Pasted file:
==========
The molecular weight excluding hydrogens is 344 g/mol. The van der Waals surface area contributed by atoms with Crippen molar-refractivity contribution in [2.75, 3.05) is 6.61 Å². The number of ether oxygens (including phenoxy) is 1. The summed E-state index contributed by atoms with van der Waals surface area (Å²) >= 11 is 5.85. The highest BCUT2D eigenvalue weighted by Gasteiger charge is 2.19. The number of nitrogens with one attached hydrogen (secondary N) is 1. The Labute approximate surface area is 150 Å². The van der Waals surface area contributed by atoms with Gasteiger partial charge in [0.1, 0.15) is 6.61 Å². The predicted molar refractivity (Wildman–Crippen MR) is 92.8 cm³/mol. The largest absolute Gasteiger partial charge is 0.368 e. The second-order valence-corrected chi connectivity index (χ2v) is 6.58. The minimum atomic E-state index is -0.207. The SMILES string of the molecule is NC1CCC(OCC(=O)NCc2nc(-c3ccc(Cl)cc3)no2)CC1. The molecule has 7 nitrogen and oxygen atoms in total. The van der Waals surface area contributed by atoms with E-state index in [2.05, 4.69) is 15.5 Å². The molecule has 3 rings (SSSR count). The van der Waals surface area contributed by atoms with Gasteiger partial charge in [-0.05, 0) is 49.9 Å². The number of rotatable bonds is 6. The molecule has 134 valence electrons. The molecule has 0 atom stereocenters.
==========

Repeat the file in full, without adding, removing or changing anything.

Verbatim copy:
The molecular weight excluding hydrogens is 344 g/mol. The van der Waals surface area contributed by atoms with Crippen molar-refractivity contribution in [2.75, 3.05) is 6.61 Å². The number of ether oxygens (including phenoxy) is 1. The summed E-state index contributed by atoms with van der Waals surface area (Å²) >= 11 is 5.85. The highest BCUT2D eigenvalue weighted by Gasteiger charge is 2.19. The number of nitrogens with one attached hydrogen (secondary N) is 1. The Labute approximate surface area is 150 Å². The van der Waals surface area contributed by atoms with Gasteiger partial charge in [0.1, 0.15) is 6.61 Å². The predicted molar refractivity (Wildman–Crippen MR) is 92.8 cm³/mol. The largest absolute Gasteiger partial charge is 0.368 e. The second-order valence-corrected chi connectivity index (χ2v) is 6.58. The minimum atomic E-state index is -0.207. The SMILES string of the molecule is NC1CCC(OCC(=O)NCc2nc(-c3ccc(Cl)cc3)no2)CC1. The molecule has 7 nitrogen and oxygen atoms in total. The van der Waals surface area contributed by atoms with E-state index in [2.05, 4.69) is 15.5 Å². The molecule has 3 rings (SSSR count). The van der Waals surface area contributed by atoms with Gasteiger partial charge in [-0.05, 0) is 49.9 Å². The number of rotatable bonds is 6. The molecule has 134 valence electrons. The molecule has 0 atom stereocenters.